What is the score of this alignment if the match score is 1, the mismatch penalty is 1, and the indel penalty is affine with a gap opening penalty of 4 and a gap extension penalty of 1?

Enter answer here

Q2. True or False: Using a three-level Manhattan is quicker than using a Manhattan with long indel edges to solve the Alignment with Affine Gap Penalties Problem.

  • True
  • False

Q3. True or False: A longest path in an alignment graph have more than one middle node.

  • True
  • False

Q4. There is a unique multiple longest common subsequence of CGGAACTGGT, TGAGACGGTA, and TGCGACGGCT. What is it?

Enter answer here

Q5. True or False: Optimal pairwise alignments of three strings always can be assembled into an optimal 3-way alignment.

  • True
  • False

Week 4: Comparing Genes, Proteins, and Genomes (Bioinformatics III)

Q1. True or False: genome rearrangements can be thought of as genomic erosion.

  • True
  • False

Q2. Compute the number of steps required by GreedySorting to sort the following permutation (i.e., to transform it into the identity permutation.)

(+2 +6 -8 -17 +7 -14 +18 +3 -5 -16 -11 -19 -4 +10 +13 -20 -1 +9 -12 +15)

Enter answer here

Q3. Compute the number of breakpoints in the following permutation.

(+10 +6 -8 -7 +17 -20 +18 +19 -5 -16 -11 -4 -3 -2 +13 +14 -1 +9 -12 +15)

Enter answer here

Q4. True or False: For some permutations, it is impossible to find a reversal that decreases the number of breakpoints.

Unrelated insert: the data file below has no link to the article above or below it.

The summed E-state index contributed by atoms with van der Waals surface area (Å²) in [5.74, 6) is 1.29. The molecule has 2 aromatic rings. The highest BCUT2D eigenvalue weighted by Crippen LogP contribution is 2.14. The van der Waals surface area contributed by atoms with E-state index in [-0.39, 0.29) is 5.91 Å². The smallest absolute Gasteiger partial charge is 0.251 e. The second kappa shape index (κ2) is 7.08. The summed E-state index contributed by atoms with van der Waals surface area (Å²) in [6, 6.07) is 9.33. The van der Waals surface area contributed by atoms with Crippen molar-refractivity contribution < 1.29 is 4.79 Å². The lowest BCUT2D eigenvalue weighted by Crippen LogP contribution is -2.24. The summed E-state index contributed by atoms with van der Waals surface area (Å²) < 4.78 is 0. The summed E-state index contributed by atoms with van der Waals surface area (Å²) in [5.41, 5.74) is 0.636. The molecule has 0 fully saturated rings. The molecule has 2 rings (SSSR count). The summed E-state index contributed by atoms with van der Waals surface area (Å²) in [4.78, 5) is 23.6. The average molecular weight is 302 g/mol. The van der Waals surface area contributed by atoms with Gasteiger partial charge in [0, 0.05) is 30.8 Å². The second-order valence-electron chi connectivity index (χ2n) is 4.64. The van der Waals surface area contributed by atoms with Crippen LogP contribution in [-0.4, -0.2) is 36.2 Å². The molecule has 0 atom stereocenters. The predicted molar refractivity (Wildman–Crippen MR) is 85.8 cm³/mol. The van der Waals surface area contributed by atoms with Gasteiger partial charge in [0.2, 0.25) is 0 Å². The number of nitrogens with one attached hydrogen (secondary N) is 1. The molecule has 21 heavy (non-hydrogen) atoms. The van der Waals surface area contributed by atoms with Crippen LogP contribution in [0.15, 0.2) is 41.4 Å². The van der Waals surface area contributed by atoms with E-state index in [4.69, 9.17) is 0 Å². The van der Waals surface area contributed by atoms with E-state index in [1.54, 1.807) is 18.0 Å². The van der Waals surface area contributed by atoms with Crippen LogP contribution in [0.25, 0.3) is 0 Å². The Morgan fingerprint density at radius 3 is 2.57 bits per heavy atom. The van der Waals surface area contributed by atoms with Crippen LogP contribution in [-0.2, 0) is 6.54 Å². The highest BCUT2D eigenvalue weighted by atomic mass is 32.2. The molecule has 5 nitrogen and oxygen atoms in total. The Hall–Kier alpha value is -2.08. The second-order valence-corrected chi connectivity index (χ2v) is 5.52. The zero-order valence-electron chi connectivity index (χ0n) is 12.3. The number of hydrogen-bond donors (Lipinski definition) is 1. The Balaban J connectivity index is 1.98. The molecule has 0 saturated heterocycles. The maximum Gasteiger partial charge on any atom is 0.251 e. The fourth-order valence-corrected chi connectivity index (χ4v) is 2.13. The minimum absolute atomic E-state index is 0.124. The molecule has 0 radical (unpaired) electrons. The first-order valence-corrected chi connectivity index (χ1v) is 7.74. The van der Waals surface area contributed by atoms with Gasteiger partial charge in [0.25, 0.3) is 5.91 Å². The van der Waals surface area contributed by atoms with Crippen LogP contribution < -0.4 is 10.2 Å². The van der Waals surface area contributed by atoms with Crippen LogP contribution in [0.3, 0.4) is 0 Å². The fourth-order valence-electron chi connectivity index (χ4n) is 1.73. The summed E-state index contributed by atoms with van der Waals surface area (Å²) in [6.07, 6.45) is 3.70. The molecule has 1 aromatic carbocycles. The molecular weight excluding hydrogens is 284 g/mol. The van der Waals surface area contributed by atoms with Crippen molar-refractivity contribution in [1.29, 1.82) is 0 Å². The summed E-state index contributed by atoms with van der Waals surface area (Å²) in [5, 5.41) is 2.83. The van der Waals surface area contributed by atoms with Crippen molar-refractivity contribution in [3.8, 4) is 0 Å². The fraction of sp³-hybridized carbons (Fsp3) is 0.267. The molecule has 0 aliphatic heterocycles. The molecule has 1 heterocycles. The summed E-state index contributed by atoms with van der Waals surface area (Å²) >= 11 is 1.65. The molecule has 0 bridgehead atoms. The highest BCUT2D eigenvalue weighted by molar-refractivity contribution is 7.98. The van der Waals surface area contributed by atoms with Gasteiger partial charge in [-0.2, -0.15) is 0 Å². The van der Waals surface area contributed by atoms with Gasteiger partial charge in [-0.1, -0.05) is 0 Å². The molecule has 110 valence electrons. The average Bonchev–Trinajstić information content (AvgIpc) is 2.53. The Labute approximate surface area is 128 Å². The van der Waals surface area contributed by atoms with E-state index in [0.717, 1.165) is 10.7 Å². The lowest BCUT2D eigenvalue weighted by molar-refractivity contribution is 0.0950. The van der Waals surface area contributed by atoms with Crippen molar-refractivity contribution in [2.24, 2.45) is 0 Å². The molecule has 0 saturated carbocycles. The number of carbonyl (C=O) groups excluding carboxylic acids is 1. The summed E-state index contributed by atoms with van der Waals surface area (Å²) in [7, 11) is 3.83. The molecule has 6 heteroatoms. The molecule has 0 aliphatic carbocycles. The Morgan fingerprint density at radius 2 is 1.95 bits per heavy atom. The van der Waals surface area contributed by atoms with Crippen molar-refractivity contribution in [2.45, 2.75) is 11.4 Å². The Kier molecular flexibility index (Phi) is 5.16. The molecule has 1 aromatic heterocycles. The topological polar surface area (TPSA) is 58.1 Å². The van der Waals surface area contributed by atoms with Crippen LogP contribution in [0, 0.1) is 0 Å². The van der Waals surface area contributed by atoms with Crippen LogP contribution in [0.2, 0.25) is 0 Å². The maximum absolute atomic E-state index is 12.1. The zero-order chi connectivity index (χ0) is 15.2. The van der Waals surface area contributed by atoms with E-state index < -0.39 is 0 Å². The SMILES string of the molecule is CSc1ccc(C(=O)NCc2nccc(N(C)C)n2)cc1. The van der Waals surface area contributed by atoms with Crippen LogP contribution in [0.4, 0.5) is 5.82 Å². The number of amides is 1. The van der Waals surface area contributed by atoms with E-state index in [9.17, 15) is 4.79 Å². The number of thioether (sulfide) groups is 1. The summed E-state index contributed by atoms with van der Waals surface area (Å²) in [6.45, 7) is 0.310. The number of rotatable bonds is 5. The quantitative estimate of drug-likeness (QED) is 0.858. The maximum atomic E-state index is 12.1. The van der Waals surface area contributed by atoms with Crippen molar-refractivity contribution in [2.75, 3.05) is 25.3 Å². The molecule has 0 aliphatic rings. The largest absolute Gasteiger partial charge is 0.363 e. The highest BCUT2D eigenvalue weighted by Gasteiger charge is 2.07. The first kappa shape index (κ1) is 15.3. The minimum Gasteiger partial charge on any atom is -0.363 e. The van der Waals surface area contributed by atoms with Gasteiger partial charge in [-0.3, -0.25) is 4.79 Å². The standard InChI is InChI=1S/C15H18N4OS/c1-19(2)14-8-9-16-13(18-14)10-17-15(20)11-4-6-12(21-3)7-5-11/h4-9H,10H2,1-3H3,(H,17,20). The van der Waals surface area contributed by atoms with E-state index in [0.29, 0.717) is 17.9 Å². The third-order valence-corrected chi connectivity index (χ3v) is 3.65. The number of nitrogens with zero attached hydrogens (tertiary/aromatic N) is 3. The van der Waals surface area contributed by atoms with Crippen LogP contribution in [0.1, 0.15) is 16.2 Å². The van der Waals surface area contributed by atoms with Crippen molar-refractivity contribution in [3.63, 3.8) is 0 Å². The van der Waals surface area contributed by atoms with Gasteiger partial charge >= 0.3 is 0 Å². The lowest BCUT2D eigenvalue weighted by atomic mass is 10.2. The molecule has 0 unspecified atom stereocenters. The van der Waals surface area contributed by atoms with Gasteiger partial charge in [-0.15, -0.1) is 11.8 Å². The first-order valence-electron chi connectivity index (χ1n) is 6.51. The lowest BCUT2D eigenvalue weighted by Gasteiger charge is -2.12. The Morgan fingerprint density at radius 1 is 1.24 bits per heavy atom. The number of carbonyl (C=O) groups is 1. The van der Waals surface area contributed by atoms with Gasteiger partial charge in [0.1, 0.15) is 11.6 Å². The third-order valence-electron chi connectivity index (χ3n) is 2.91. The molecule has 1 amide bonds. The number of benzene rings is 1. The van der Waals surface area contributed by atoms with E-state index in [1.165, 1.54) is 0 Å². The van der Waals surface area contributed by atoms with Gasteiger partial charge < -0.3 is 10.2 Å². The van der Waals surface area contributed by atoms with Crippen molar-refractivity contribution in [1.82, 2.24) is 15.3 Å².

• True
  • False

Week 5: Comparing Genes, Proteins, and Genomes (Bioinformatics III)

Q1. Given the genome containing the circular chromosomes (+1 +2 +3 +4)(+5 +6)(+7+8+9), which of the following is a genome resulting from a 2-break on this genome? (Select all that apply.)

  • (+1 +2)(+3 +4)(+5 +6)(+7 +8 +9)
  • (+1 +2 +3 +4 +5 +6 +7 +8 +9)
  • (+1 +2 +3 +4)(+5 +6)(+7 -9 -8)
  • (+7 +8 +3 +4)(+5 +6)(+1 +2 +9)

Q2. What is the maximum number of cycles that the breakpoint graph of two genomes with 100 synteny blocks can have?

Enter answer here

Q3. Say that genomes P and Q share 200 synteny blocks. P has 27 circular chromosomes, Q has 19 circular chromosomes, and the 2-break distance between P and Q is 46. How many red-blue alternating cycles are there in the breakpoint graph of P and Q?

Enter answer here

Q4. Give the number of shared 3-mers of TCTTGCAGCTCGTCA and GTACTTTCAGAATCA. Please make sure that you consult the definition of shared k-mers from the epilogue in the interactive text.

Enter answer here

Q5. True or False: Evidence suggests that there are not rearrangement hotspots in the human genome.

  • True
  • False
Comparing Genes, Proteins, and Genomes (Bioinformatics III) Course Review:

In our experience, we suggest you enroll in Comparing Genes, Proteins, and Genomes (Bioinformatics III) courses and gain some new skills from Professionals completely free and we assure you will be worth it.

Comparing Genes, Proteins, and Genomes (Bioinformatics III) course is available on Coursera for free, if you are stuck anywhere between quiz or graded assessment quiz, just visit Networking Funda to get Comparing Genes, Proteins, and Genomes (Bioinformatics III) Quiz Answers.

Conclusion:

I hope this Comparing Genes, Proteins, and Genomes (Bioinformatics III) Quiz Answers would be useful for you to learn something new from this Course. If it helped you then don’t forget to bookmark our site for more Coursera Quiz Answers.

This course is intended for audiences of all experiences who are interested in learning about new skills in a business context; there are no prerequisite courses.

Keep Learning!

Get All Course Quiz Answers of

Finding Hidden Messages in DNA (Bioinformatics I) Quiz Answers

Genome Sequencing (Bioinformatics II) Coursera Quiz Answers

Comparing Genes, Proteins, and Genomes (Bioinformatics III) Quiz Answers

Leave a Reply

error: Content is protected !!